How to Become an Engineering Contractor

how to become an engineering contractor

Want to know more about how to become a contractor, but not sure where to start? If you’re a permanent engineer looking for advice on how to start contracting, this blog is for you.

With the help of one of our Contract Recruitment Specialists, who has over 12 years’ experience with engineering contractors, we have compiled a list of things you will need to think about and action before you begin your first contract.

We’ve also spoken to contractor insurance specialists, Kingsbridge, to outline your protection requirements as a contractor, to protect both you and your clients from any unexpected costs. Keep reading to find out the steps you’ll need to take to become an engineering contractor.

Weigh up the pros and cons

If you’ve always been a permanent employee, there are several things to consider when making the move into contracting.

When you leave permanent employment, you also lose all the comforts of a permanent job, such as holiday pay and sick pay – as a contractor, you’re only paid for the time you work. However, contractor pay is attractive, and the flexibility is ideal for those who don’t always want to work 9-5.

There are both reasons for and against contracting, and it completely depends on your personal circumstances. Read our blog on the life of a contractor for a full comparison of contract and permanent employment.

Do some market research

How much contractors are paid is determined by several factors – experience, location and market demand are just some of the things that may influence your rate. Some of the rates you may have seen advertised could be completely different to what you could realistically earn.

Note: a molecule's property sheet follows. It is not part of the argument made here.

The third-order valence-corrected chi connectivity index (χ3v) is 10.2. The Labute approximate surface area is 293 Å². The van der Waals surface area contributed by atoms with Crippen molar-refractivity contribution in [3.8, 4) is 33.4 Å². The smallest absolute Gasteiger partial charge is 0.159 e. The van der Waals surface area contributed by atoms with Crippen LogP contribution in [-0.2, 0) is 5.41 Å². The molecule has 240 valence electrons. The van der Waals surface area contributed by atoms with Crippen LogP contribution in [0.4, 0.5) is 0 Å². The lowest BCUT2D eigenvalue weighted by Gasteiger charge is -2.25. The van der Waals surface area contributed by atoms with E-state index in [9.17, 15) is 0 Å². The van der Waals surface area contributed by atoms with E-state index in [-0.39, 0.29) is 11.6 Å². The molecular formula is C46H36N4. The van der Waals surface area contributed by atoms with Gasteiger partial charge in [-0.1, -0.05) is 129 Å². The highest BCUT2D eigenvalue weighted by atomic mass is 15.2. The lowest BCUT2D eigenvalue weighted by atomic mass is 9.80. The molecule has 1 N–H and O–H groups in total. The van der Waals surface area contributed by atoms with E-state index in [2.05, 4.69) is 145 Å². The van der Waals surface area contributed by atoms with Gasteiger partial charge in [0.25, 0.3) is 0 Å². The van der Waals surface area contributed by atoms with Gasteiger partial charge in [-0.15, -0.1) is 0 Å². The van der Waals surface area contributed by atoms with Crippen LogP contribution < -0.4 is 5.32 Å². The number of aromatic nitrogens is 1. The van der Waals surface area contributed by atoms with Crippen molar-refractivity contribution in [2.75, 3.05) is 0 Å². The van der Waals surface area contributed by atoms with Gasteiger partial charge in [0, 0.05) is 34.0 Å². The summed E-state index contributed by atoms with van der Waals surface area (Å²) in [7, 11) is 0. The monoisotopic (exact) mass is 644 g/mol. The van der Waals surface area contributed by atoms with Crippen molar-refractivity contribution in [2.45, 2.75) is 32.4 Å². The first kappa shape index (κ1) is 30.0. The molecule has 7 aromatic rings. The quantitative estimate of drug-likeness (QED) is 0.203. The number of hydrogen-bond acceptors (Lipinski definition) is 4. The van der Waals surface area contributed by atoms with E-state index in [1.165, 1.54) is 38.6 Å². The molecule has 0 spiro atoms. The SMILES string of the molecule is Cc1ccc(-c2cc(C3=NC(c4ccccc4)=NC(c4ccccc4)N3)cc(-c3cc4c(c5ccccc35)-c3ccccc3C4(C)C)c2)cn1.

Do some research on job boards and find out what rates are being offered for roles similar to your profile and ask your connections about current pay rates in the market. Doing so will ensure you’re realistic and know exactly what to expect when it comes to looking for your first engineering contract.

Working away

It’s very unlikely that you will find an engineering contract on your doorstep – the right contract can sometimes come with lengthy commutes or require you to lodge for the duration until the work is complete.

Whether this is feasible will of course depend on your individual circumstances, but it’s a question that will come up during any conversation with a contract recruiter, so ensure your mind is made up.

Set up a limited company

Great, you’ve decided that contracting is the route you want to go down, so now you need to get set up.

Most engineering contractors we work with at ATA are paid through a personal service company (PSC) which is the most common way to contract as it’s the most tax efficient. In order to do this, you would need to set up your own limited company. Working as a PSC and running a limited company, you’re invoicing for your work as a business, not an individual, and therefore are accountable for all the admin involved, including corporation tax and other deductions.